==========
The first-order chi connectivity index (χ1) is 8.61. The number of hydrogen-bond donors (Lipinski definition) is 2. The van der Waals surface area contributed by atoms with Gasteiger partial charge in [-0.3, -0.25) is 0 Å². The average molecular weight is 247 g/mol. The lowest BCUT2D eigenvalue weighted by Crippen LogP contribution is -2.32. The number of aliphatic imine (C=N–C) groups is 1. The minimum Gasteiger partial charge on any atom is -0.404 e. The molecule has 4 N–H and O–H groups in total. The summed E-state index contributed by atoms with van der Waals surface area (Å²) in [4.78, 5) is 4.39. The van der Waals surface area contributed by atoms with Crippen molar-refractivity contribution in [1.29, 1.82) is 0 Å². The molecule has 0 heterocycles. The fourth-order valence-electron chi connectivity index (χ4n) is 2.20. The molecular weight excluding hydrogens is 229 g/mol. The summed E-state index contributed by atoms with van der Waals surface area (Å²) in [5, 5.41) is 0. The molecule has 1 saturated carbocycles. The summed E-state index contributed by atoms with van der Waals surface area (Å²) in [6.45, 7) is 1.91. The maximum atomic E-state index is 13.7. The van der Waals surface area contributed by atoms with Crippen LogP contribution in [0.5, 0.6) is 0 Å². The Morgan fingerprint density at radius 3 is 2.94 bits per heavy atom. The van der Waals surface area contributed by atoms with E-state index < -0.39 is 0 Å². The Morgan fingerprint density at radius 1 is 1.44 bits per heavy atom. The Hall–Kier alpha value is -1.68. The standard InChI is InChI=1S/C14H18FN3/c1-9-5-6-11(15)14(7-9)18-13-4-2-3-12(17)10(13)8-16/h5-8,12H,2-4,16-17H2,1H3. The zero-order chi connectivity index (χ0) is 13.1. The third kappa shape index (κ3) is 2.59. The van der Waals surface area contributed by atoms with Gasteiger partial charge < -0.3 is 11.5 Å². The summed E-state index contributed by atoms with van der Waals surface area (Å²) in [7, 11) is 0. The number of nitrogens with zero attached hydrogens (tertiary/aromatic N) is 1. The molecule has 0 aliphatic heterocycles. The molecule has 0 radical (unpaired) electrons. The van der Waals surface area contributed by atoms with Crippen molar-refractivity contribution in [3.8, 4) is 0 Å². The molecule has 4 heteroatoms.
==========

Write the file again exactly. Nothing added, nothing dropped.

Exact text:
The first-order chi connectivity index (χ1) is 8.61. The number of hydrogen-bond donors (Lipinski definition) is 2. The van der Waals surface area contributed by atoms with Gasteiger partial charge in [-0.3, -0.25) is 0 Å². The average molecular weight is 247 g/mol. The lowest BCUT2D eigenvalue weighted by Crippen LogP contribution is -2.32. The number of aliphatic imine (C=N–C) groups is 1. The minimum Gasteiger partial charge on any atom is -0.404 e. The molecule has 4 N–H and O–H groups in total. The summed E-state index contributed by atoms with van der Waals surface area (Å²) in [4.78, 5) is 4.39. The van der Waals surface area contributed by atoms with Crippen molar-refractivity contribution in [1.29, 1.82) is 0 Å². The molecule has 0 heterocycles. The fourth-order valence-electron chi connectivity index (χ4n) is 2.20. The molecular weight excluding hydrogens is 229 g/mol. The summed E-state index contributed by atoms with van der Waals surface area (Å²) in [5, 5.41) is 0. The molecule has 1 saturated carbocycles. The summed E-state index contributed by atoms with van der Waals surface area (Å²) in [6.45, 7) is 1.91. The maximum atomic E-state index is 13.7. The van der Waals surface area contributed by atoms with Crippen LogP contribution in [0.5, 0.6) is 0 Å². The Morgan fingerprint density at radius 3 is 2.94 bits per heavy atom. The van der Waals surface area contributed by atoms with E-state index < -0.39 is 0 Å². The Morgan fingerprint density at radius 1 is 1.44 bits per heavy atom. The Hall–Kier alpha value is -1.68. The standard InChI is InChI=1S/C14H18FN3/c1-9-5-6-11(15)14(7-9)18-13-4-2-3-12(17)10(13)8-16/h5-8,12H,2-4,16-17H2,1H3. The zero-order chi connectivity index (χ0) is 13.1. The third kappa shape index (κ3) is 2.59. The van der Waals surface area contributed by atoms with Gasteiger partial charge < -0.3 is 11.5 Å². The summed E-state index contributed by atoms with van der Waals surface area (Å²) in [7, 11) is 0. The number of nitrogens with zero attached hydrogens (tertiary/aromatic N) is 1. The molecule has 0 aliphatic heterocycles. The molecule has 0 radical (unpaired) electrons. The van der Waals surface area contributed by atoms with Crippen molar-refractivity contribution in [3.8, 4) is 0 Å². The molecule has 4 heteroatoms.